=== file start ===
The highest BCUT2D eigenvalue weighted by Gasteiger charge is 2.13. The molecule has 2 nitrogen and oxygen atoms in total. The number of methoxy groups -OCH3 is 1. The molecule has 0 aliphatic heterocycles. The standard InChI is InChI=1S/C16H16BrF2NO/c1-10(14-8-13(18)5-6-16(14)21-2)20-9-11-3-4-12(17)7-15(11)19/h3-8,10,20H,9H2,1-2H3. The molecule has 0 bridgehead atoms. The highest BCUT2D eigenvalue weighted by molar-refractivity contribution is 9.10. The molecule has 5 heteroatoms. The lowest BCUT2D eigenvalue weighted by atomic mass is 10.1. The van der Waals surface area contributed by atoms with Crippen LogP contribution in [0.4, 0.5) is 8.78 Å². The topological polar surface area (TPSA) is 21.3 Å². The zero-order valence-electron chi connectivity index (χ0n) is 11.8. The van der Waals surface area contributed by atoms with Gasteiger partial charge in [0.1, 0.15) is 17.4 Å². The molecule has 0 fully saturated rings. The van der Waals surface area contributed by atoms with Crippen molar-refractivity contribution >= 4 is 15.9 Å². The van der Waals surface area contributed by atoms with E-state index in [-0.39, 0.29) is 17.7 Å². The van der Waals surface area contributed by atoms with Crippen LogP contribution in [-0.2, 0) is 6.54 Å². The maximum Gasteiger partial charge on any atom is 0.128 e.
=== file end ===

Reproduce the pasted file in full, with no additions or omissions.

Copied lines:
The highest BCUT2D eigenvalue weighted by Gasteiger charge is 2.13. The molecule has 2 nitrogen and oxygen atoms in total. The number of methoxy groups -OCH3 is 1. The molecule has 0 aliphatic heterocycles. The standard InChI is InChI=1S/C16H16BrF2NO/c1-10(14-8-13(18)5-6-16(14)21-2)20-9-11-3-4-12(17)7-15(11)19/h3-8,10,20H,9H2,1-2H3. The molecule has 0 bridgehead atoms. The highest BCUT2D eigenvalue weighted by molar-refractivity contribution is 9.10. The molecule has 5 heteroatoms. The lowest BCUT2D eigenvalue weighted by atomic mass is 10.1. The van der Waals surface area contributed by atoms with Crippen LogP contribution in [0.4, 0.5) is 8.78 Å². The topological polar surface area (TPSA) is 21.3 Å². The zero-order valence-electron chi connectivity index (χ0n) is 11.8. The van der Waals surface area contributed by atoms with Gasteiger partial charge in [0.1, 0.15) is 17.4 Å². The molecule has 0 fully saturated rings. The van der Waals surface area contributed by atoms with Crippen molar-refractivity contribution >= 4 is 15.9 Å². The van der Waals surface area contributed by atoms with E-state index in [-0.39, 0.29) is 17.7 Å². The van der Waals surface area contributed by atoms with Crippen LogP contribution in [-0.2, 0) is 6.54 Å². The maximum Gasteiger partial charge on any atom is 0.128 e.